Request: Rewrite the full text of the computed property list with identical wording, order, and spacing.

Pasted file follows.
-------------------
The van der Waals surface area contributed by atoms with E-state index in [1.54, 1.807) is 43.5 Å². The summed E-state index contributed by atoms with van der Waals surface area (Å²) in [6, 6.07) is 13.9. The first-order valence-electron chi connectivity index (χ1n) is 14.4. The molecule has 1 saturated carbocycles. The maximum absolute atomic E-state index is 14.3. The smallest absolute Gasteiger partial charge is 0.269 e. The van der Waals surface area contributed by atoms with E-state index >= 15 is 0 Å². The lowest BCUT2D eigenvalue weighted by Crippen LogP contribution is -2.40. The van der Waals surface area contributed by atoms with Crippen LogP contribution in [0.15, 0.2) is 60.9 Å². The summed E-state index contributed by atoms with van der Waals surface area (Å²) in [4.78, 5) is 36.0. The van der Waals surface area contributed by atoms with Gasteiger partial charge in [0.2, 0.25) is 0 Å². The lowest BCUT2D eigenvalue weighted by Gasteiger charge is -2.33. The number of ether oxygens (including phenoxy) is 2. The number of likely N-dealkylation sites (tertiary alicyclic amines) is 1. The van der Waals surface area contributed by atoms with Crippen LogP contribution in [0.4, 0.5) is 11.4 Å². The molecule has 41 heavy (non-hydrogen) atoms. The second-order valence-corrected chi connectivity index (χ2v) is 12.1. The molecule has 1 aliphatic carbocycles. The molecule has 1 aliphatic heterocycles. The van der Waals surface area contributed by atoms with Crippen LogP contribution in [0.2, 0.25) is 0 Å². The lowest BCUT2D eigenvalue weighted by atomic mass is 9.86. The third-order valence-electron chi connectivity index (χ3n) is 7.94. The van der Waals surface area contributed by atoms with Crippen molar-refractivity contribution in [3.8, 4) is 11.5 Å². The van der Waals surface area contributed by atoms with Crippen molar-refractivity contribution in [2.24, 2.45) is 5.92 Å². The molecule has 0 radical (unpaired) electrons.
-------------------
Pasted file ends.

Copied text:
The van der Waals surface area contributed by atoms with E-state index in [1.54, 1.807) is 43.5 Å². The summed E-state index contributed by atoms with van der Waals surface area (Å²) in [6, 6.07) is 13.9. The first-order valence-electron chi connectivity index (χ1n) is 14.4. The molecule has 1 saturated carbocycles. The maximum absolute atomic E-state index is 14.3. The smallest absolute Gasteiger partial charge is 0.269 e. The van der Waals surface area contributed by atoms with E-state index >= 15 is 0 Å². The lowest BCUT2D eigenvalue weighted by Crippen LogP contribution is -2.40. The van der Waals surface area contributed by atoms with Crippen LogP contribution in [0.15, 0.2) is 60.9 Å². The summed E-state index contributed by atoms with van der Waals surface area (Å²) in [4.78, 5) is 36.0. The van der Waals surface area contributed by atoms with Gasteiger partial charge in [0.2, 0.25) is 0 Å². The lowest BCUT2D eigenvalue weighted by Gasteiger charge is -2.33. The number of ether oxygens (including phenoxy) is 2. The number of likely N-dealkylation sites (tertiary alicyclic amines) is 1. The van der Waals surface area contributed by atoms with Crippen LogP contribution in [0.4, 0.5) is 11.4 Å². The molecule has 41 heavy (non-hydrogen) atoms. The second-order valence-corrected chi connectivity index (χ2v) is 12.1. The molecule has 1 aliphatic carbocycles. The molecule has 1 aliphatic heterocycles. The van der Waals surface area contributed by atoms with Crippen LogP contribution in [0.2, 0.25) is 0 Å². The lowest BCUT2D eigenvalue weighted by atomic mass is 9.86. The third-order valence-electron chi connectivity index (χ3n) is 7.94. The van der Waals surface area contributed by atoms with Crippen molar-refractivity contribution in [3.8, 4) is 11.5 Å². The van der Waals surface area contributed by atoms with Crippen molar-refractivity contribution in [2.24, 2.45) is 5.92 Å². The molecule has 0 radical (unpaired) electrons.